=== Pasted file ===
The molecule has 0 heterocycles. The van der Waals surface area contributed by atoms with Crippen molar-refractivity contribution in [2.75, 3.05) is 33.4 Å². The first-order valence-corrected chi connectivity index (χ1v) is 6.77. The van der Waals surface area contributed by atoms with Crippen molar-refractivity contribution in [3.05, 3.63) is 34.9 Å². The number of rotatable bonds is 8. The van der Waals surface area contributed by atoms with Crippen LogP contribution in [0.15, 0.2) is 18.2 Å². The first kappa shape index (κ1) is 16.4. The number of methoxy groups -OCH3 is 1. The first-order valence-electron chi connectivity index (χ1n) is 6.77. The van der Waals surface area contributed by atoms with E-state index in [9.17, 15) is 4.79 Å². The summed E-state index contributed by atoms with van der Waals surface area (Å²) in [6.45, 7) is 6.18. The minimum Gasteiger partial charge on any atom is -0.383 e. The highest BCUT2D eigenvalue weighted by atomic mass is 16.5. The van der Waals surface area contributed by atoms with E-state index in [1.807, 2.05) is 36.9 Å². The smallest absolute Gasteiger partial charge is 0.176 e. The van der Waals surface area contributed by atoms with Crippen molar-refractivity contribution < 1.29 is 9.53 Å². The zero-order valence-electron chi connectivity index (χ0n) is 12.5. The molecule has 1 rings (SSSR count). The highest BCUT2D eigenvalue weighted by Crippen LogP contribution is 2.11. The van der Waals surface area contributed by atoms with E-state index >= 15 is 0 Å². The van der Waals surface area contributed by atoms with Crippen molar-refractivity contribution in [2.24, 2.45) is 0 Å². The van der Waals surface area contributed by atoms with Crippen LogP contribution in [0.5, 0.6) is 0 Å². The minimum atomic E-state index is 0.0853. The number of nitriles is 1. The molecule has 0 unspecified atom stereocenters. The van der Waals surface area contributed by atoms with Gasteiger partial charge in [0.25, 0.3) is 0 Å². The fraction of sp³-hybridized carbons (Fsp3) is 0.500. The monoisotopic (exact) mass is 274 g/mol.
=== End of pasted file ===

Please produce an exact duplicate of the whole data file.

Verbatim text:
The molecule has 0 heterocycles. The van der Waals surface area contributed by atoms with Crippen molar-refractivity contribution in [2.75, 3.05) is 33.4 Å². The first-order valence-corrected chi connectivity index (χ1v) is 6.77. The van der Waals surface area contributed by atoms with Crippen molar-refractivity contribution in [3.05, 3.63) is 34.9 Å². The number of rotatable bonds is 8. The van der Waals surface area contributed by atoms with Crippen LogP contribution in [0.15, 0.2) is 18.2 Å². The first kappa shape index (κ1) is 16.4. The number of methoxy groups -OCH3 is 1. The first-order valence-electron chi connectivity index (χ1n) is 6.77. The van der Waals surface area contributed by atoms with E-state index in [9.17, 15) is 4.79 Å². The summed E-state index contributed by atoms with van der Waals surface area (Å²) in [6.45, 7) is 6.18. The minimum Gasteiger partial charge on any atom is -0.383 e. The highest BCUT2D eigenvalue weighted by atomic mass is 16.5. The van der Waals surface area contributed by atoms with E-state index in [1.807, 2.05) is 36.9 Å². The smallest absolute Gasteiger partial charge is 0.176 e. The van der Waals surface area contributed by atoms with Crippen molar-refractivity contribution < 1.29 is 9.53 Å². The zero-order valence-electron chi connectivity index (χ0n) is 12.5. The molecule has 1 rings (SSSR count). The highest BCUT2D eigenvalue weighted by Crippen LogP contribution is 2.11. The van der Waals surface area contributed by atoms with E-state index >= 15 is 0 Å². The van der Waals surface area contributed by atoms with Crippen molar-refractivity contribution in [2.24, 2.45) is 0 Å². The van der Waals surface area contributed by atoms with Crippen LogP contribution in [0.5, 0.6) is 0 Å². The minimum atomic E-state index is 0.0853. The number of nitriles is 1. The molecule has 0 unspecified atom stereocenters. The van der Waals surface area contributed by atoms with Gasteiger partial charge in [0.25, 0.3) is 0 Å². The fraction of sp³-hybridized carbons (Fsp3) is 0.500. The monoisotopic (exact) mass is 274 g/mol.